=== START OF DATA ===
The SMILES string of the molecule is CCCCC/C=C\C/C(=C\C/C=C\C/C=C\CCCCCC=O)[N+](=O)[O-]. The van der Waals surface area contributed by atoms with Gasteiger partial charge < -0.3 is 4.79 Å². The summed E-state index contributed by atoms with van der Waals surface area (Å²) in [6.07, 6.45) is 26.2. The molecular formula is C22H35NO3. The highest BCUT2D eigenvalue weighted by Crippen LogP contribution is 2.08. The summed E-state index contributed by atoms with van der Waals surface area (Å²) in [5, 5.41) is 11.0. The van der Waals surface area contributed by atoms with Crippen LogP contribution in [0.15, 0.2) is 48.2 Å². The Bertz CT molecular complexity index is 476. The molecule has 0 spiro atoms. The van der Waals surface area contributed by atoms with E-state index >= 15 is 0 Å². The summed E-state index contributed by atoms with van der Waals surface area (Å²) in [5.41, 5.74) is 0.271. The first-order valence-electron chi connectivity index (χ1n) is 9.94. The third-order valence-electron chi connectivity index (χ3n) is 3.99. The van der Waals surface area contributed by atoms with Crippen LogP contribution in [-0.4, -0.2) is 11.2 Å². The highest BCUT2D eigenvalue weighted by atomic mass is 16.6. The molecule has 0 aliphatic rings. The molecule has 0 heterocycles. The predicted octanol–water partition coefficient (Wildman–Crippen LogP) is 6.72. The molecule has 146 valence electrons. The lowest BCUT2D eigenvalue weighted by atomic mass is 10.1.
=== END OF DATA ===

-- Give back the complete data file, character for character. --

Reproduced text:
The SMILES string of the molecule is CCCCC/C=C\C/C(=C\C/C=C\C/C=C\CCCCCC=O)[N+](=O)[O-]. The van der Waals surface area contributed by atoms with Gasteiger partial charge < -0.3 is 4.79 Å². The summed E-state index contributed by atoms with van der Waals surface area (Å²) in [6.07, 6.45) is 26.2. The molecular formula is C22H35NO3. The highest BCUT2D eigenvalue weighted by Crippen LogP contribution is 2.08. The summed E-state index contributed by atoms with van der Waals surface area (Å²) in [5, 5.41) is 11.0. The van der Waals surface area contributed by atoms with Crippen LogP contribution in [0.15, 0.2) is 48.2 Å². The Bertz CT molecular complexity index is 476. The molecule has 0 spiro atoms. The van der Waals surface area contributed by atoms with E-state index >= 15 is 0 Å². The summed E-state index contributed by atoms with van der Waals surface area (Å²) in [5.41, 5.74) is 0.271. The first-order valence-electron chi connectivity index (χ1n) is 9.94. The third-order valence-electron chi connectivity index (χ3n) is 3.99. The van der Waals surface area contributed by atoms with Crippen LogP contribution in [-0.4, -0.2) is 11.2 Å². The highest BCUT2D eigenvalue weighted by atomic mass is 16.6. The molecule has 0 aliphatic rings. The molecule has 0 heterocycles. The predicted octanol–water partition coefficient (Wildman–Crippen LogP) is 6.72. The molecule has 146 valence electrons. The lowest BCUT2D eigenvalue weighted by atomic mass is 10.1.